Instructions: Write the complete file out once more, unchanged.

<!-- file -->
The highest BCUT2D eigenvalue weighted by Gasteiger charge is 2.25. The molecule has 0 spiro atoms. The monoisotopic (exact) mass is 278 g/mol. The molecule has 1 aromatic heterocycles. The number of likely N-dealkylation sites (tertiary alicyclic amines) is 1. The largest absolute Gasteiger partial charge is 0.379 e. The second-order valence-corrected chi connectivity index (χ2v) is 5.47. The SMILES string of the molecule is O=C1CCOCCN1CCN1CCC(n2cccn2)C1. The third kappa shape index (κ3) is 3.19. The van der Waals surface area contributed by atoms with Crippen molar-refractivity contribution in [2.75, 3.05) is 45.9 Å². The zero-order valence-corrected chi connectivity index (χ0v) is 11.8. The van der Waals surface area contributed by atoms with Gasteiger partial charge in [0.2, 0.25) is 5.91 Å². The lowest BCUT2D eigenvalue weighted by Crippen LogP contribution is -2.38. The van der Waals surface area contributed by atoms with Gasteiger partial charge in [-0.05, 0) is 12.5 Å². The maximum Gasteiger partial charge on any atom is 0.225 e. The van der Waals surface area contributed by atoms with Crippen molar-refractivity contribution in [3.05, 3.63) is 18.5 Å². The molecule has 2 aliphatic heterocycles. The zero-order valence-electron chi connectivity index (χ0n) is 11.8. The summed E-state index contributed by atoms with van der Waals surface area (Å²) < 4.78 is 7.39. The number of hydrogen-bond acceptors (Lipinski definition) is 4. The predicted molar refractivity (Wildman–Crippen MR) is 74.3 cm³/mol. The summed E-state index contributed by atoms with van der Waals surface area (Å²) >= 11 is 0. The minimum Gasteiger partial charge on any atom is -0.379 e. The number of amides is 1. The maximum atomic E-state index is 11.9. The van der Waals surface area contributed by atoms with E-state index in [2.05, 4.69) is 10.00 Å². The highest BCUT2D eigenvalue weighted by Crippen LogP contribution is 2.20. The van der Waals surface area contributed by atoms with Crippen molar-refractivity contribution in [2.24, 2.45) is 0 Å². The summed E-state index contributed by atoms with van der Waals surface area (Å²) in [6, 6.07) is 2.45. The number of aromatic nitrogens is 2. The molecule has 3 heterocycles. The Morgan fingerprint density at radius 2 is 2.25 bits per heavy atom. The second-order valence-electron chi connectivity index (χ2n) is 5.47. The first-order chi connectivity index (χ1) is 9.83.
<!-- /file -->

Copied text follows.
The highest BCUT2D eigenvalue weighted by Gasteiger charge is 2.25. The molecule has 0 spiro atoms. The monoisotopic (exact) mass is 278 g/mol. The molecule has 1 aromatic heterocycles. The number of likely N-dealkylation sites (tertiary alicyclic amines) is 1. The largest absolute Gasteiger partial charge is 0.379 e. The second-order valence-corrected chi connectivity index (χ2v) is 5.47. The SMILES string of the molecule is O=C1CCOCCN1CCN1CCC(n2cccn2)C1. The third kappa shape index (κ3) is 3.19. The van der Waals surface area contributed by atoms with Crippen molar-refractivity contribution in [2.75, 3.05) is 45.9 Å². The zero-order valence-corrected chi connectivity index (χ0v) is 11.8. The van der Waals surface area contributed by atoms with Gasteiger partial charge in [0.2, 0.25) is 5.91 Å². The lowest BCUT2D eigenvalue weighted by Crippen LogP contribution is -2.38. The van der Waals surface area contributed by atoms with Gasteiger partial charge in [-0.05, 0) is 12.5 Å². The maximum Gasteiger partial charge on any atom is 0.225 e. The van der Waals surface area contributed by atoms with Crippen molar-refractivity contribution in [3.05, 3.63) is 18.5 Å². The molecule has 2 aliphatic heterocycles. The zero-order valence-electron chi connectivity index (χ0n) is 11.8. The summed E-state index contributed by atoms with van der Waals surface area (Å²) < 4.78 is 7.39. The number of hydrogen-bond acceptors (Lipinski definition) is 4. The predicted molar refractivity (Wildman–Crippen MR) is 74.3 cm³/mol. The summed E-state index contributed by atoms with van der Waals surface area (Å²) >= 11 is 0. The minimum Gasteiger partial charge on any atom is -0.379 e. The number of amides is 1. The maximum atomic E-state index is 11.9. The van der Waals surface area contributed by atoms with E-state index in [2.05, 4.69) is 10.00 Å². The highest BCUT2D eigenvalue weighted by Crippen LogP contribution is 2.20. The van der Waals surface area contributed by atoms with Crippen molar-refractivity contribution in [2.24, 2.45) is 0 Å². The summed E-state index contributed by atoms with van der Waals surface area (Å²) in [6, 6.07) is 2.45. The number of aromatic nitrogens is 2. The molecule has 3 heterocycles. The Morgan fingerprint density at radius 2 is 2.25 bits per heavy atom. The second-order valence-electron chi connectivity index (χ2n) is 5.47. The first-order chi connectivity index (χ1) is 9.83.